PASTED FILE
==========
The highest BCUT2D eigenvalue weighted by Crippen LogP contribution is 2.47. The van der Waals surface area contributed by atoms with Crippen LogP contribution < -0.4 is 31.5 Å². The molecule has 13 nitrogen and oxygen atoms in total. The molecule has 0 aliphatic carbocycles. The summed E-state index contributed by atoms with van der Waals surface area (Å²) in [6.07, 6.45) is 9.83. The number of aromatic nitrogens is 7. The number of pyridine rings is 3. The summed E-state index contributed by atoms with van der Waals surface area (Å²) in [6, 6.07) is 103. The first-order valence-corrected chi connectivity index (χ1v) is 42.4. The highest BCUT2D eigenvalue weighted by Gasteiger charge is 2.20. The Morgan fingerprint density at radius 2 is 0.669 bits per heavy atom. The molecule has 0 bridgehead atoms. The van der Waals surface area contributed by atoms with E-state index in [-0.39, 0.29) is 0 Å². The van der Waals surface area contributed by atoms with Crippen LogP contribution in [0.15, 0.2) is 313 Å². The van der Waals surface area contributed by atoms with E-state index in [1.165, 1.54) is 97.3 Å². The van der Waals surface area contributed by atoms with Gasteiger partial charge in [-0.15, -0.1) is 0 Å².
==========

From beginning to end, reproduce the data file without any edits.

The highest BCUT2D eigenvalue weighted by Crippen LogP contribution is 2.47. The van der Waals surface area contributed by atoms with Crippen LogP contribution < -0.4 is 31.5 Å². The molecule has 13 nitrogen and oxygen atoms in total. The molecule has 0 aliphatic carbocycles. The summed E-state index contributed by atoms with van der Waals surface area (Å²) in [6.07, 6.45) is 9.83. The number of aromatic nitrogens is 7. The number of pyridine rings is 3. The summed E-state index contributed by atoms with van der Waals surface area (Å²) in [6, 6.07) is 103. The first-order valence-corrected chi connectivity index (χ1v) is 42.4. The highest BCUT2D eigenvalue weighted by Gasteiger charge is 2.20. The Morgan fingerprint density at radius 2 is 0.669 bits per heavy atom. The molecule has 0 bridgehead atoms. The van der Waals surface area contributed by atoms with E-state index in [-0.39, 0.29) is 0 Å². The van der Waals surface area contributed by atoms with Crippen LogP contribution in [0.15, 0.2) is 313 Å². The van der Waals surface area contributed by atoms with E-state index in [1.165, 1.54) is 97.3 Å². The van der Waals surface area contributed by atoms with Gasteiger partial charge in [-0.15, -0.1) is 0 Å².